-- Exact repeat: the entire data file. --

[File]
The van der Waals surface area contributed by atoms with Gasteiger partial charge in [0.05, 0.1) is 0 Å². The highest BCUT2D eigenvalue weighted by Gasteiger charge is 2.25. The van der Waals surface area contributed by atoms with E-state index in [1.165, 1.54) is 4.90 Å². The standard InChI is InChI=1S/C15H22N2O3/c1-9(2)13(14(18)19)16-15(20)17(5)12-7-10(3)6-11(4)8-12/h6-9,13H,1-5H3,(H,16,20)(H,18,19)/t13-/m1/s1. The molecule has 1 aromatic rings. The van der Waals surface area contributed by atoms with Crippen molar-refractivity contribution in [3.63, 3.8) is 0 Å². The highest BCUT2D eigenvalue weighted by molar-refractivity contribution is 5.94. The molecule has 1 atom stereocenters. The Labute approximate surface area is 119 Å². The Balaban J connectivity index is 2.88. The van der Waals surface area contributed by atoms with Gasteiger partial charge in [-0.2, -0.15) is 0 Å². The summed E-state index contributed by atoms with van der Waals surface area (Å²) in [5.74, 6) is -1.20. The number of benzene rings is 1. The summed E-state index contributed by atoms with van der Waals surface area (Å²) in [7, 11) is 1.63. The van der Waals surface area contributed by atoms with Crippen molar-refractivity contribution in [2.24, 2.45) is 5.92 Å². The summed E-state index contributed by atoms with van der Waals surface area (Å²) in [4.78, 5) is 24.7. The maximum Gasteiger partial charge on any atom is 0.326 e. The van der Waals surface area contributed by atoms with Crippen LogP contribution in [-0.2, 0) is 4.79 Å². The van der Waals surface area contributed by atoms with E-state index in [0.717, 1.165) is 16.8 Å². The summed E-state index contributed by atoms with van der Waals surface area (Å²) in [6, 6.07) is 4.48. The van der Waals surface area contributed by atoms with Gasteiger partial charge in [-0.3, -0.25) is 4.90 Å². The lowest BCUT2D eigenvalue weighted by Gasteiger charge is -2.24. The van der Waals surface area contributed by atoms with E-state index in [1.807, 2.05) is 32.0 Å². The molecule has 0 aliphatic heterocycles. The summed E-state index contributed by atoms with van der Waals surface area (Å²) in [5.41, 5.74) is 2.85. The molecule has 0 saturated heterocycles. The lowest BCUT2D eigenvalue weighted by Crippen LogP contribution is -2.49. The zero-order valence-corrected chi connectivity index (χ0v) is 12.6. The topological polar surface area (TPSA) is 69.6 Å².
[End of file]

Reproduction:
The van der Waals surface area contributed by atoms with Gasteiger partial charge in [0.05, 0.1) is 0 Å². The highest BCUT2D eigenvalue weighted by Gasteiger charge is 2.25. The van der Waals surface area contributed by atoms with E-state index in [1.165, 1.54) is 4.90 Å². The standard InChI is InChI=1S/C15H22N2O3/c1-9(2)13(14(18)19)16-15(20)17(5)12-7-10(3)6-11(4)8-12/h6-9,13H,1-5H3,(H,16,20)(H,18,19)/t13-/m1/s1. The molecule has 1 aromatic rings. The van der Waals surface area contributed by atoms with Crippen molar-refractivity contribution in [3.63, 3.8) is 0 Å². The highest BCUT2D eigenvalue weighted by molar-refractivity contribution is 5.94. The molecule has 1 atom stereocenters. The Labute approximate surface area is 119 Å². The Balaban J connectivity index is 2.88. The van der Waals surface area contributed by atoms with Gasteiger partial charge in [-0.2, -0.15) is 0 Å². The summed E-state index contributed by atoms with van der Waals surface area (Å²) in [5.74, 6) is -1.20. The number of benzene rings is 1. The summed E-state index contributed by atoms with van der Waals surface area (Å²) in [7, 11) is 1.63. The van der Waals surface area contributed by atoms with Crippen molar-refractivity contribution in [2.24, 2.45) is 5.92 Å². The summed E-state index contributed by atoms with van der Waals surface area (Å²) in [4.78, 5) is 24.7. The maximum Gasteiger partial charge on any atom is 0.326 e. The van der Waals surface area contributed by atoms with Crippen LogP contribution in [-0.2, 0) is 4.79 Å². The van der Waals surface area contributed by atoms with E-state index in [0.717, 1.165) is 16.8 Å². The summed E-state index contributed by atoms with van der Waals surface area (Å²) in [6, 6.07) is 4.48. The van der Waals surface area contributed by atoms with Gasteiger partial charge in [-0.3, -0.25) is 4.90 Å². The lowest BCUT2D eigenvalue weighted by Gasteiger charge is -2.24. The van der Waals surface area contributed by atoms with E-state index in [1.807, 2.05) is 32.0 Å². The molecule has 0 aliphatic heterocycles. The summed E-state index contributed by atoms with van der Waals surface area (Å²) in [5.41, 5.74) is 2.85. The molecule has 0 saturated heterocycles. The lowest BCUT2D eigenvalue weighted by Crippen LogP contribution is -2.49. The zero-order valence-corrected chi connectivity index (χ0v) is 12.6. The topological polar surface area (TPSA) is 69.6 Å².